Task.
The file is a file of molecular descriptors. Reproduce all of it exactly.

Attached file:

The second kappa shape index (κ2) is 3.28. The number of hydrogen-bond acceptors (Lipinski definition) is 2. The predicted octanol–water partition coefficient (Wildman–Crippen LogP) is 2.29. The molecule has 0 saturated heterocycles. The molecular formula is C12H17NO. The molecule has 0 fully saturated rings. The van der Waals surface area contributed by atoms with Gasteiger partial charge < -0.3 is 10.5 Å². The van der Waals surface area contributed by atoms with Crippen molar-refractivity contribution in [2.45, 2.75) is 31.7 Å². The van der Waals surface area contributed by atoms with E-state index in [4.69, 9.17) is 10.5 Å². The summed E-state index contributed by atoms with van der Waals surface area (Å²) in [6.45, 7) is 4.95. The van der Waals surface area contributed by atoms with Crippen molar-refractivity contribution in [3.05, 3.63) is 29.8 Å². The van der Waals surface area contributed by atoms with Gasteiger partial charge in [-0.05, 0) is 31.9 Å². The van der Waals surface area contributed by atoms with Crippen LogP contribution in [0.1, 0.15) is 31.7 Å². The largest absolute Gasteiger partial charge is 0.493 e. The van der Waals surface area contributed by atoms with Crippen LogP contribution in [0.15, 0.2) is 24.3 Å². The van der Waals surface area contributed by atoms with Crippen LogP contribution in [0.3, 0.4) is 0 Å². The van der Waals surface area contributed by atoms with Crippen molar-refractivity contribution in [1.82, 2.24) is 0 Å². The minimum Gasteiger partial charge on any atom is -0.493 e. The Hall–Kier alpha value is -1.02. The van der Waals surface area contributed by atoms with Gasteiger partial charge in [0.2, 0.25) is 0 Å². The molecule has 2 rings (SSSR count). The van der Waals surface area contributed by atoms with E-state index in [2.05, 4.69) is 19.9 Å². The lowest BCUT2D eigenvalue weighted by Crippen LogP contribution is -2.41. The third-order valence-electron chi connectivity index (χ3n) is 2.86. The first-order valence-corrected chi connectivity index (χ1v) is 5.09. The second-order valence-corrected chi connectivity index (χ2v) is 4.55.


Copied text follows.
The second kappa shape index (κ2) is 3.28. The number of hydrogen-bond acceptors (Lipinski definition) is 2. The predicted octanol–water partition coefficient (Wildman–Crippen LogP) is 2.29. The molecule has 0 saturated heterocycles. The molecular formula is C12H17NO. The molecule has 0 fully saturated rings. The van der Waals surface area contributed by atoms with Gasteiger partial charge < -0.3 is 10.5 Å². The van der Waals surface area contributed by atoms with Crippen molar-refractivity contribution in [2.45, 2.75) is 31.7 Å². The van der Waals surface area contributed by atoms with E-state index in [4.69, 9.17) is 10.5 Å². The summed E-state index contributed by atoms with van der Waals surface area (Å²) in [6.45, 7) is 4.95. The van der Waals surface area contributed by atoms with Crippen molar-refractivity contribution in [3.05, 3.63) is 29.8 Å². The van der Waals surface area contributed by atoms with Gasteiger partial charge in [-0.05, 0) is 31.9 Å². The van der Waals surface area contributed by atoms with Crippen LogP contribution in [0.1, 0.15) is 31.7 Å². The largest absolute Gasteiger partial charge is 0.493 e. The van der Waals surface area contributed by atoms with Crippen LogP contribution in [0.15, 0.2) is 24.3 Å². The van der Waals surface area contributed by atoms with Crippen LogP contribution in [0.3, 0.4) is 0 Å². The van der Waals surface area contributed by atoms with Crippen molar-refractivity contribution in [1.82, 2.24) is 0 Å². The minimum Gasteiger partial charge on any atom is -0.493 e. The Hall–Kier alpha value is -1.02. The van der Waals surface area contributed by atoms with Gasteiger partial charge in [0.2, 0.25) is 0 Å². The molecule has 2 rings (SSSR count). The van der Waals surface area contributed by atoms with E-state index in [2.05, 4.69) is 19.9 Å². The lowest BCUT2D eigenvalue weighted by Crippen LogP contribution is -2.41. The third-order valence-electron chi connectivity index (χ3n) is 2.86. The first-order valence-corrected chi connectivity index (χ1v) is 5.09. The second-order valence-corrected chi connectivity index (χ2v) is 4.55.